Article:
From central Mexico down through to Central America, civilizations rose and fell from as early as 1000 BC. They left behind amazing ruins of temples where animal and human sacrifices took place, ballcourts where teams played some form of racquetball with a nine pound rubber ball, and fascinating murals and carvings that give us a glimpse into their lives. We’ve learned that they had an advanced writing system and sophisticated calendar. Mostly, though, we marvel at the architecture produced by a now vanished civilization. Have a look at the top 10 ruins to visit in Mexico.
Mitla is the most important site of the Zapotec culture. Inhabited from as early as 900 BC, the city had its heyday between 750 and 1521, when the Spanish destroyed the town and built churches on top of the ruins of temples. Visiting now, the highlight of the ruins is without doubt the carvings and friezes on the walls. Built of local volcanic stone with yellow and pink hues, the fretwork, particularly in the temples and tombs, is quite beautiful.
The ruins of Chacchoben, “place of the red maize”, have only been partially excavated since their rediscovery in 1972. Settlement in the area dates back to around 1000 BC, but the current structures on the site were built around 700 AD. There are obviously several more buildings hiding in the jungle, as the area is fairly flat aside from the mounds of vegetation that have already revealed three Mayan temples. The excavated temples show evidence that they were originally coated in red paint.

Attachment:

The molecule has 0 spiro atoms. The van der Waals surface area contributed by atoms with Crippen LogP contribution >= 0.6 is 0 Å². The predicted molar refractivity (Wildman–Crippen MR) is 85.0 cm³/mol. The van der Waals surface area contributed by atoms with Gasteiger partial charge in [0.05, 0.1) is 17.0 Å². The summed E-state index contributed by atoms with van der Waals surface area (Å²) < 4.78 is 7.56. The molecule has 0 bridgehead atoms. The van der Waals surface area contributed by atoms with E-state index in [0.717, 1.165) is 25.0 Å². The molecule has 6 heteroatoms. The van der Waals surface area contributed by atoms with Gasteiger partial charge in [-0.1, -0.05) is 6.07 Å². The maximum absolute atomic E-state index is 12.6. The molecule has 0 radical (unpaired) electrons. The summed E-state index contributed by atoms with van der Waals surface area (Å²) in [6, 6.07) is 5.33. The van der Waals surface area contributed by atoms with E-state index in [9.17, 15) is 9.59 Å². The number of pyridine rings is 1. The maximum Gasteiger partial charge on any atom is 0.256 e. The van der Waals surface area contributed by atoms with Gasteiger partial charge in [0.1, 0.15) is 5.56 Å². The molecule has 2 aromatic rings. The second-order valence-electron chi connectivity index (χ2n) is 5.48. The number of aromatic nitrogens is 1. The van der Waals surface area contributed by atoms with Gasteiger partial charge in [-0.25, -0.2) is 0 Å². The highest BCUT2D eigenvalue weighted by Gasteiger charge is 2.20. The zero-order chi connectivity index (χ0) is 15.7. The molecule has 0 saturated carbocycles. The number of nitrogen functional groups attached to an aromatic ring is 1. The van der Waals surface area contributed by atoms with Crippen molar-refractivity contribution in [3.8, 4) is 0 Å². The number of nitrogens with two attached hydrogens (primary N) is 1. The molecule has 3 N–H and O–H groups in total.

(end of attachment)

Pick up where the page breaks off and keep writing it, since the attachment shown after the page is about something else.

At its height, Uxmal was home to some 20,000 people. Flourishing between 600 and 900 AD, the Mayan city was one of the largest in the Yucatan. The construction style used here is called Puuc, and consists of cut veneer stones set into concrete resulting in more stable buildings. Some of the highlights at Uxmal include the 320-foot-long facade of one of the buildings covered in mosaics, and the ‘Temple of the Magician” which is built on top of five earlier structures that can be seen incorporated into the base of the current temple Many of the buildings here are dedicated to the rain god Chac, probably because the area has no standing water and they would have had to rely on rainfall.
Palenque is believed to have been inhabited from about 200 BC to 800 AD, and would have dominated the area. Only 34 of the estimated 500 buildings have been excavated so far, and the ones that have been are rich in hieroglyphs and carvings, giving archaeologists great insight into the city. The Temple of the Inscriptions has a glyphic text that records 180 years of history. The entire site is surrounded by jungle, and there is a stream running through the center, giving it a very serene and secluded feel.
6. Monte Alban
The hilltop ruins of Monte Alban are very old, with the earliest structures dating to 1000 BC. Most of the buildings on the flattened mountaintop are Zapotec, dating from around 100 BC, and the city was abandoned by 1000 AD. The site can be easily seen from the Oaxaca Valley, and would have dominated the surrounding area. Of the completed excavations, one of the more mysterious is the Danzante carvings – men in contorted positions, often with mutilations. Originally thought to be dancing, they are now believed to represent tortured and sacrificed figures. Another set of carvings is believed to represent conquered cities.